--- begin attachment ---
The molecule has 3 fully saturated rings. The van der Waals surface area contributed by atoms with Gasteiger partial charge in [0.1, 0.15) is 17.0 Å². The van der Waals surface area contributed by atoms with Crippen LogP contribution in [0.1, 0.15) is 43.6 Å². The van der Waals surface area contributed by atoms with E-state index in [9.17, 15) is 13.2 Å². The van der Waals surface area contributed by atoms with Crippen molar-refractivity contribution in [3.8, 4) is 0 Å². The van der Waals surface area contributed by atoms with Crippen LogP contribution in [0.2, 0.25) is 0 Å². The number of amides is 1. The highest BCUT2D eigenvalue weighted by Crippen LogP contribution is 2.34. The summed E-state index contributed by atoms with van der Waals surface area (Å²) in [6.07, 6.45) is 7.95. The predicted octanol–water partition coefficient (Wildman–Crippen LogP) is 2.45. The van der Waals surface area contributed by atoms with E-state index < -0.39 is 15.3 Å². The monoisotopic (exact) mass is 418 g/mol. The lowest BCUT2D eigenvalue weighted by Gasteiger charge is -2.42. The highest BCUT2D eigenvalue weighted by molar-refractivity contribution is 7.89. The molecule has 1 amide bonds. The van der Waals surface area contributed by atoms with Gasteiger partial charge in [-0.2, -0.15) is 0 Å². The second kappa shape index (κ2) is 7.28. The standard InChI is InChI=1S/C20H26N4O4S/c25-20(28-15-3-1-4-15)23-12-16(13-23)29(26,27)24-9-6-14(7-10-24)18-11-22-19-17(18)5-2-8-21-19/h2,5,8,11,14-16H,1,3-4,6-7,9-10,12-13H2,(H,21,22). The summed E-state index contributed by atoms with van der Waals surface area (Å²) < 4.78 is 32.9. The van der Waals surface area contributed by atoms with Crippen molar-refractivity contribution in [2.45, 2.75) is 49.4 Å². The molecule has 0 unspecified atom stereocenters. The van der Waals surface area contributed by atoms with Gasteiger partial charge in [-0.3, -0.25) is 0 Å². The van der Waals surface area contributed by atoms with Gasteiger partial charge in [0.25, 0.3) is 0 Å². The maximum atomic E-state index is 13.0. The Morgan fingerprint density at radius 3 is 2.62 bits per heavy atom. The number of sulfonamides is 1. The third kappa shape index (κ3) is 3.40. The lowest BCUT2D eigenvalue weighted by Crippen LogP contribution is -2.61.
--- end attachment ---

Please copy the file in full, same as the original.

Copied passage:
The molecule has 3 fully saturated rings. The van der Waals surface area contributed by atoms with Gasteiger partial charge in [0.1, 0.15) is 17.0 Å². The van der Waals surface area contributed by atoms with Crippen LogP contribution in [0.1, 0.15) is 43.6 Å². The van der Waals surface area contributed by atoms with E-state index in [9.17, 15) is 13.2 Å². The van der Waals surface area contributed by atoms with Crippen molar-refractivity contribution in [3.8, 4) is 0 Å². The van der Waals surface area contributed by atoms with Crippen LogP contribution in [0.2, 0.25) is 0 Å². The number of amides is 1. The highest BCUT2D eigenvalue weighted by Crippen LogP contribution is 2.34. The summed E-state index contributed by atoms with van der Waals surface area (Å²) in [6.07, 6.45) is 7.95. The predicted octanol–water partition coefficient (Wildman–Crippen LogP) is 2.45. The van der Waals surface area contributed by atoms with E-state index < -0.39 is 15.3 Å². The monoisotopic (exact) mass is 418 g/mol. The lowest BCUT2D eigenvalue weighted by Gasteiger charge is -2.42. The highest BCUT2D eigenvalue weighted by molar-refractivity contribution is 7.89. The molecule has 1 amide bonds. The van der Waals surface area contributed by atoms with Gasteiger partial charge in [-0.2, -0.15) is 0 Å². The second kappa shape index (κ2) is 7.28. The standard InChI is InChI=1S/C20H26N4O4S/c25-20(28-15-3-1-4-15)23-12-16(13-23)29(26,27)24-9-6-14(7-10-24)18-11-22-19-17(18)5-2-8-21-19/h2,5,8,11,14-16H,1,3-4,6-7,9-10,12-13H2,(H,21,22). The summed E-state index contributed by atoms with van der Waals surface area (Å²) < 4.78 is 32.9. The van der Waals surface area contributed by atoms with Crippen molar-refractivity contribution in [2.45, 2.75) is 49.4 Å². The molecule has 0 unspecified atom stereocenters. The van der Waals surface area contributed by atoms with Gasteiger partial charge in [-0.3, -0.25) is 0 Å². The van der Waals surface area contributed by atoms with Gasteiger partial charge in [0.25, 0.3) is 0 Å². The maximum atomic E-state index is 13.0. The Morgan fingerprint density at radius 3 is 2.62 bits per heavy atom. The number of sulfonamides is 1. The third kappa shape index (κ3) is 3.40. The lowest BCUT2D eigenvalue weighted by Crippen LogP contribution is -2.61.